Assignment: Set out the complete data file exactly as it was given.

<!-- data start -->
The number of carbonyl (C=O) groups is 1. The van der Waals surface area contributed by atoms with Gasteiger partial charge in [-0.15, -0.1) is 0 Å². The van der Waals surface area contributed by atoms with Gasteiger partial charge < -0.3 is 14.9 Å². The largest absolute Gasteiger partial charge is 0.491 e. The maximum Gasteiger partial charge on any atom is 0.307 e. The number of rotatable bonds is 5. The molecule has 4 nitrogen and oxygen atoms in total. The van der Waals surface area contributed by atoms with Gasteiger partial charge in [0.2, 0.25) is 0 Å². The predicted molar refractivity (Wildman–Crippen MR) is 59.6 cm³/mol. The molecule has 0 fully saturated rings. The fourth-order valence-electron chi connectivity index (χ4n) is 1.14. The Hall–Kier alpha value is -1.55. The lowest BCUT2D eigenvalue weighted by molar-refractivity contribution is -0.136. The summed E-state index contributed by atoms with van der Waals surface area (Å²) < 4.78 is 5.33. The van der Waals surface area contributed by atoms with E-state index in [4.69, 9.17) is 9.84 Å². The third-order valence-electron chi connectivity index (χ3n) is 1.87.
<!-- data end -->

The number of carbonyl (C=O) groups is 1. The van der Waals surface area contributed by atoms with Gasteiger partial charge in [-0.15, -0.1) is 0 Å². The van der Waals surface area contributed by atoms with Gasteiger partial charge < -0.3 is 14.9 Å². The largest absolute Gasteiger partial charge is 0.491 e. The maximum Gasteiger partial charge on any atom is 0.307 e. The number of rotatable bonds is 5. The molecule has 4 nitrogen and oxygen atoms in total. The van der Waals surface area contributed by atoms with Gasteiger partial charge in [0.2, 0.25) is 0 Å². The predicted molar refractivity (Wildman–Crippen MR) is 59.6 cm³/mol. The molecule has 0 fully saturated rings. The fourth-order valence-electron chi connectivity index (χ4n) is 1.14. The Hall–Kier alpha value is -1.55. The lowest BCUT2D eigenvalue weighted by molar-refractivity contribution is -0.136. The summed E-state index contributed by atoms with van der Waals surface area (Å²) < 4.78 is 5.33. The van der Waals surface area contributed by atoms with E-state index in [4.69, 9.17) is 9.84 Å². The third-order valence-electron chi connectivity index (χ3n) is 1.87.